Yeah, I know, right? This is an odd assertion coming from an author, but hear me out.
I’m a junkie for two things: a good story and a good game. Often I would have to choose one or the other when searching for a fix, but lately, I’ve noticed that the two are no longer rivals. There recently was a specific scene in a game that gave me an epiphany in regards to the evolution of narrative.
I was playing The Last of Us, an action adventure video game famous for its unusual zombie elements. The characters, Joel and Ellie, are a team, trekking across the ruins of the United States as they attempt to survive a hostile landscape filled with fungus-riddled creatures (ophiocordyceps unilateralis). The story revolves around Joel’s trauma and Ellie’s teenage idealism—their thirty-year age difference yielding a clash of ideologies. Between the two, they’ll have you bawling by the end of the game as if it were the series finale of Golden Girls.
The scene that got me thinking about narrative involves a fairly routine moment in the game. Playing as Joel, you steer him to a nearby wall, press a button to lean Joel’s back against it, and Ellie climbs over him to higher ground. Many obstacles in the game have been overcome by using this simple game mechanic. However, when Joel takes position this time, Ellie doesn’t follow. Joel just stands there, and soon his expression turns awkward. Of course, you’re wondering if you—the player—hit the wrong button. Was there a part of the terrain puzzle you missed?
No. Ellie’s sitting on a bench, staring off into space. Things have been hard for her character lately. Joel’s face melts into tender worry, and no longer is the game about scrambling to reach the next segment. It’s about Joel loving the girl he’s come to see as his daughter and wanting to shield her from emotional harm.
The game literally betrays its own control scheme to impact you, the player, on an emotional level. That impact could only have been made via gameplay.
This made me step back and look at storytelling as a whole. Narrative is a vital method to convey information. What started as campfire stories evolved into song, literature, comics, film, and beyond. Through these mediums, we transfer astoundingly complex and nuanced ideas to a diverse audience in the hopes of engaging in meaningful debate, playful entertainment, or merely to connect to each other.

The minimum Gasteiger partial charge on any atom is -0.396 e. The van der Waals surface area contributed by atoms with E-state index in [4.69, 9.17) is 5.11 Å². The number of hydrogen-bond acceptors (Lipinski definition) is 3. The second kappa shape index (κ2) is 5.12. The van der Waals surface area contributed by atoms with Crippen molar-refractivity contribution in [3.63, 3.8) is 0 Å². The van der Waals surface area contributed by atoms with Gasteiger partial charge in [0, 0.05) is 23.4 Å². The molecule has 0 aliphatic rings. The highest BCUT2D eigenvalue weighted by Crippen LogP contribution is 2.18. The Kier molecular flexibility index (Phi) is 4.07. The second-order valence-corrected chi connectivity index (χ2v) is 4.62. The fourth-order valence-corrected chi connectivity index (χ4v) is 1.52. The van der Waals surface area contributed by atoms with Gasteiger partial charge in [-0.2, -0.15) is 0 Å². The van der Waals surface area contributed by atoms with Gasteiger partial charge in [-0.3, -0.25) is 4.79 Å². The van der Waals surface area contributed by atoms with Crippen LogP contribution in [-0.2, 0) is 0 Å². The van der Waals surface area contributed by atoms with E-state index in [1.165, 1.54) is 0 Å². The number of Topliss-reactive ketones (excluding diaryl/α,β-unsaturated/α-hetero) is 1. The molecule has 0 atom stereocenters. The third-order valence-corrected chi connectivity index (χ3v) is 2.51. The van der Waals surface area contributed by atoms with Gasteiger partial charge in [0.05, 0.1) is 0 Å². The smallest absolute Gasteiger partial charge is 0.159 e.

Narrative always has been and always will be.
The video game medium has exploded not only as a visual means of storytelling, but also as a uniquely interactive one. While it started as an insular subculture, modern gaming has joined the mainstream, and more and more people find the narratives—and the way in which they are presented—compelling. And there are many games that support my theory. Some might do so more obviously than others, but they all combine intriguing stories with gameplay elements that are crucial to their impact.
Let’s continue with another recent game. The Wolfenstein franchise is considered to be the great-granddaddy of first person shooters. In every iteration of the series, the player takes on the role of blond, blue-eyed B.J. Blazkowicz as he guns his way through Nazis, Nazi cyborgs, Nazi zombies, and other Nazi concoctions of a pulpy nature. This was never anything to be taken seriously, so when the newest entry to the franchise hit, the high-quality story came as a surprise.
In Wolfenstein: New Order, the Nazi party has won World War II, and they now dominate the globe except for Central Africa. Everything is now Nazi. In the game, you can listen to the Beatles (now in German) as well as glance at movie posters, all of which are now Nazi-fied. The Nazis have landed on the moon, and great masters of culture like Jimi Hendrix are refugees.